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Kelly Copper and Pavol Liška • Directors of The Children of the Dead

“We try to be impractical and idealistic for as long as possible during the process”


- Kelly Copper and Pavol Liška talk about their feature The Children of the Dead, which celebrated its Austrian premiere at the Diagonale last week

Kelly Copper and Pavol Liška  • Directors of The Children of the Dead

We spoke to Kelly Copper and Pavol Liška, co-directors of The Children of the Dead [+see also:
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interview: Kelly Copper and Pavol Liška
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, which scooped the FIPRESCI Prize in the Forum section of this year’s Berlinale and has just had its Austrian premiere at the Diagonale. Shot on Super 8, the loose adaptation of Elfriede Jelinek’s novel of the same name causes the horror and Heimatfilm genres to collide, while also paying tribute to the silent-film era. 

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Cineuropa: How did you become interested in adapting Elfriede Jelinek’s novel?
Kelly Copper
: We were invited by the Steirischer Herbst festival to do a project in the Styrian countryside. As part of getting to know the place, we asked if there was any literary link to this area and found out that The Children of the Dead is set there. We were already thinking about using the genre of Heimatfilm or Bergfilm for this project, and weirdly, the threat of the landscape plays a big role in the novel as well: there are mentions of people who died in the mountains.

Why did you decide to turn The Children of the Dead into a (musically underscored) silent film?
Liška: Most of our inspiration comes from the silent-film era, particularly from German Expressionism. It’s a language that died too soon. It has not really been developed enough, and there is a lot of potential in it. Another reason was that, in order to adapt a novel like Jelinek’s, it’s important to take a radical approach. You can’t just say: “Let’s pick up the dialogues.” There aren’t any, really. We had to deal with it in a different kind of way, so we decided to eliminate spoken language completely.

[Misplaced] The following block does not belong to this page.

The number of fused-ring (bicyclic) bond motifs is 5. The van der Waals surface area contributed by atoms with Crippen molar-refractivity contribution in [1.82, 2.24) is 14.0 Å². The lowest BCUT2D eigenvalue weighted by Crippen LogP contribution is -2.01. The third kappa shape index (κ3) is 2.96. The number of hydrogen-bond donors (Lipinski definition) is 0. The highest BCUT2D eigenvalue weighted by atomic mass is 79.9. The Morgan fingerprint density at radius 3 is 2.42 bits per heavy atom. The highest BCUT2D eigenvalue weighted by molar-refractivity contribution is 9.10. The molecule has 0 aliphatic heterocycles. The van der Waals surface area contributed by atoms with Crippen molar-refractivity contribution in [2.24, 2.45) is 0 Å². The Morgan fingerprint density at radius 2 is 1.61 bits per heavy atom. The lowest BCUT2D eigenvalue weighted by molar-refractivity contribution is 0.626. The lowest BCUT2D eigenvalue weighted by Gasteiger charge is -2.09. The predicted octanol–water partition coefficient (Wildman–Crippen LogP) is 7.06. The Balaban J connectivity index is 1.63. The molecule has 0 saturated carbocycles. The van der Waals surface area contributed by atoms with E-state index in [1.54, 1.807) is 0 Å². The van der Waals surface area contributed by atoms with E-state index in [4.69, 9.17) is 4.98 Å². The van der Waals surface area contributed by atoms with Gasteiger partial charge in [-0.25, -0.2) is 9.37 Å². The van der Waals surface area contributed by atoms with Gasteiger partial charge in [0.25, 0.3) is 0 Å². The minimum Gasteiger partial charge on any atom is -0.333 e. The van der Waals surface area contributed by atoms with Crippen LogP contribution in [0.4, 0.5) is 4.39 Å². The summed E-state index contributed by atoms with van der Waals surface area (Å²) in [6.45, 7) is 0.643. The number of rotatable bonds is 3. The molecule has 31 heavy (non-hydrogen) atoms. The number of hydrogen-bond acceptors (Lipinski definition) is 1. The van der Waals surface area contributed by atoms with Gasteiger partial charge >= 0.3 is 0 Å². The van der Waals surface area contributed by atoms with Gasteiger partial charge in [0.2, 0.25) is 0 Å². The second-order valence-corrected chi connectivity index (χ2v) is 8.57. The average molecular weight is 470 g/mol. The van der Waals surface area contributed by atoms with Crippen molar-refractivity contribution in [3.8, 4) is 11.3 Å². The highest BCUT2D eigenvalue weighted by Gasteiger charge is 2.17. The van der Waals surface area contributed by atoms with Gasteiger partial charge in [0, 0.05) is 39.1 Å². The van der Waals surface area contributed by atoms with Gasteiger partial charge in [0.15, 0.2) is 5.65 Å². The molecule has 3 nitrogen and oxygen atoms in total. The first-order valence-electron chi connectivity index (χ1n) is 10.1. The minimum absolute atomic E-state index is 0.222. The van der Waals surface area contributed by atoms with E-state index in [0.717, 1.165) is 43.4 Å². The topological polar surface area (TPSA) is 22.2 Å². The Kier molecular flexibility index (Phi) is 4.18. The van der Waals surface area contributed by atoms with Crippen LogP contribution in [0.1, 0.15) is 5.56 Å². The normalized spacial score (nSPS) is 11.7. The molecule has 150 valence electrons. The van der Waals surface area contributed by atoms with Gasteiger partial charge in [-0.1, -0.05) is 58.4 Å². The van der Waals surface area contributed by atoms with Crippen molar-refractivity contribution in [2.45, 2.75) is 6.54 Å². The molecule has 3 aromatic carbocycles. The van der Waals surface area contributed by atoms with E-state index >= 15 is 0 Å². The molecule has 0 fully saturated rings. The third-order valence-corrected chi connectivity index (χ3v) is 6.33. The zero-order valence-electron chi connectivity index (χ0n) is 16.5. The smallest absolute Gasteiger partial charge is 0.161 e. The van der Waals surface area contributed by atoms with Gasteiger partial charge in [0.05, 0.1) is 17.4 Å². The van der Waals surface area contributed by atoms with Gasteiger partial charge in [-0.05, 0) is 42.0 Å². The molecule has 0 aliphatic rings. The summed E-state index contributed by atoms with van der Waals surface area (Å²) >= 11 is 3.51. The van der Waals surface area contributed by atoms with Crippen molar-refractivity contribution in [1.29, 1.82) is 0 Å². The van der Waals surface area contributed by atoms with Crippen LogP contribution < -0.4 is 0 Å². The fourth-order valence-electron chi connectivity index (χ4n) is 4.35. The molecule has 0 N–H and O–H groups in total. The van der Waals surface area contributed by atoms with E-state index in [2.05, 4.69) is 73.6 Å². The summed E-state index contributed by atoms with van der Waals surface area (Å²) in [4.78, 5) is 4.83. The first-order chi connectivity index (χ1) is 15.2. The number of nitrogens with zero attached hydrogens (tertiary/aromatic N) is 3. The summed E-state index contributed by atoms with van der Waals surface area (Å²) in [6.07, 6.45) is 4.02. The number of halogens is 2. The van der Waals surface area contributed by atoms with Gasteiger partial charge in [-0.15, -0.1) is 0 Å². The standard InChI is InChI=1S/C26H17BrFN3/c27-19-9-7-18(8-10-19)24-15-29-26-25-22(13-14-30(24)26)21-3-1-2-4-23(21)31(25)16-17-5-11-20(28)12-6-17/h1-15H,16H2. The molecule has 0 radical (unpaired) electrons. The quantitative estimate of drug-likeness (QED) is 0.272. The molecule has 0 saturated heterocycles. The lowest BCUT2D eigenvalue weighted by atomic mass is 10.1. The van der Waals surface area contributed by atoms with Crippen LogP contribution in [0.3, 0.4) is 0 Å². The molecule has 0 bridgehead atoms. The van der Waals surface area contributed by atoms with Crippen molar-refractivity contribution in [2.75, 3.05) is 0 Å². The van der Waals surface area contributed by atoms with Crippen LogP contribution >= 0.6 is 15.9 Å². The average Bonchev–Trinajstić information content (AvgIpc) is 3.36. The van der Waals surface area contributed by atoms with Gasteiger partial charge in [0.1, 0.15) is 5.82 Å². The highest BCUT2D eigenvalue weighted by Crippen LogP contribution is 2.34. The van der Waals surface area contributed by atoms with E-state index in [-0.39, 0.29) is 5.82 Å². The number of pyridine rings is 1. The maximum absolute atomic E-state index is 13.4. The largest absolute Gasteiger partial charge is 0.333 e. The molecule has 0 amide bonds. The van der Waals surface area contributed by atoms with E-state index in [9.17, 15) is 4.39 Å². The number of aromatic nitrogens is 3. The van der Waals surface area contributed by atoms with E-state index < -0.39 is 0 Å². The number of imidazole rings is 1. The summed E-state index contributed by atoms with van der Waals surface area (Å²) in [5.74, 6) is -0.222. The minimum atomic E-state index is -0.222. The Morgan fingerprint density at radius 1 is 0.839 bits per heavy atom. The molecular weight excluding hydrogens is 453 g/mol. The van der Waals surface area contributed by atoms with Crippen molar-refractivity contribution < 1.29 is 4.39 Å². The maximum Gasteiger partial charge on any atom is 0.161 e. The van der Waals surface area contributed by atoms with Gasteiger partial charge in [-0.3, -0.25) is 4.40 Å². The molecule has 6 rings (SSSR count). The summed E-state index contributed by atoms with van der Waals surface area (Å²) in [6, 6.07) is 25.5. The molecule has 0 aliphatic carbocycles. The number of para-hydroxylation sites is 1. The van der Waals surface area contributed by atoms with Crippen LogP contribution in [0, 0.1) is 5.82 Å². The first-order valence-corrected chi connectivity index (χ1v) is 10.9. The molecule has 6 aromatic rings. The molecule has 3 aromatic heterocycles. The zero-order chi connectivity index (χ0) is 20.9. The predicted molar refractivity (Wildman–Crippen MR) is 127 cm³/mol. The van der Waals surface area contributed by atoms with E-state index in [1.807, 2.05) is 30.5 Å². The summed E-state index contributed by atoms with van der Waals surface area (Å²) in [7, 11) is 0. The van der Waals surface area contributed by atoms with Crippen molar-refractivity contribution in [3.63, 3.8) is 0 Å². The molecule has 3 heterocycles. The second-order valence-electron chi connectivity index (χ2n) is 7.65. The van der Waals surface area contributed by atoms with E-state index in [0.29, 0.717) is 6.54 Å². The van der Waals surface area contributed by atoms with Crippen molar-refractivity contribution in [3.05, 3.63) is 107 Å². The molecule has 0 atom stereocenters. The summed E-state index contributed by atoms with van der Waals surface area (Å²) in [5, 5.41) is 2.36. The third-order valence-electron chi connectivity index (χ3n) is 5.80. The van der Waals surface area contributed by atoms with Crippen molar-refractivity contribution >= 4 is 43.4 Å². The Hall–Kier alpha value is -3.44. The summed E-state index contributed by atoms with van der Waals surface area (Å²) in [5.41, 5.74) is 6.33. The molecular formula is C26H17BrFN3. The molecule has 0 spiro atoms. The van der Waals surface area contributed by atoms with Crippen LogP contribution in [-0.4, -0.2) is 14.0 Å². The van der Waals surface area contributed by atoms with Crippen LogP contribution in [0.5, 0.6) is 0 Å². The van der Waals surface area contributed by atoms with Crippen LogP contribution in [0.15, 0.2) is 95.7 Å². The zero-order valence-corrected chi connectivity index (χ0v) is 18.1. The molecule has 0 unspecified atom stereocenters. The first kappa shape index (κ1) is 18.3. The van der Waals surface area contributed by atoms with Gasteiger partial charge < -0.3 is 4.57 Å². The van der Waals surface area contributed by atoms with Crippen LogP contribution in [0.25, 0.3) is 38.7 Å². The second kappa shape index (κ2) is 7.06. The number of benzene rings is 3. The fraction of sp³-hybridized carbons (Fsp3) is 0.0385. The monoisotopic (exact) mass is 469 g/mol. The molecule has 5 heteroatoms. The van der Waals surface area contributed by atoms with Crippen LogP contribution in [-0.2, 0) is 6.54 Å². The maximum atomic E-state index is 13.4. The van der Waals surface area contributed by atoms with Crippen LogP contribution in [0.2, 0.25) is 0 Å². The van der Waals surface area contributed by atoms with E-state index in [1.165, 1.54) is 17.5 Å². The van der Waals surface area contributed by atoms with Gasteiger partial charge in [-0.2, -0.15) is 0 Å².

KC: Also, on a practical level, we were working with non-professional actors in conditions that were in no way similar to Hollywood’s. When you don’t record sound for the movie, you can direct people more easily, as you can just shout at them what to do. You also don’t have to wait for a baby’s bout of crying to be over. You can just work, and then treat the sound as a separate artistic element later on.

Why was it important for you to shoot on Super 8?
KC: When we moved to New York, there were a lot of flea markets where you could buy boxes of 8 mm films. The fact that you could get them usually meant that the people who made them were dead, and so they had this haunted quality to them. There was also something else about this project and the nature of the story – it takes place at a mountain resort where people would go on holiday, and that made us decide to use Super 8. It’s an amateur film format; it’s the format used for holiday films and home movies. It would be married to the material and we would be accepting its imperfections, and that seemed good for this project. You know you can’t shoot perfectly on an antique camera with film stock – a grain of sand or a hair could pop up in your film at any time. What appealed to us was accepting that a certain number of things in the project would be beyond our control.

How detailed was your script? How much of what we see was improvised?
PL: We had a very detailed script, even knowing full well that we wouldn’t be able to shoot most of it. Especially when we work with non-professionals, in locations where we might not have permission to shoot, and when the scenes, as written, require technical skills that we do not have, we need to be able to change the script. We try to create an impossible problem to solve, and to be impractical and idealistic for as long as possible during the process – right up until it’s time to press the trigger and shoot. We know that when the time comes to solve this problem, we will. So, if a scene describes 100 zombies coming out of the grave, but only three people show up, then we do it with three people. We try to really question the modes of film production. We ask ourselves how much effort and money are wasted on things that are not essential. Then we can decide that something is actually not important at all. For instance, in one shot it can be sunny, and in the reverse shot of the same conversation it can be raining. People can deal with that.

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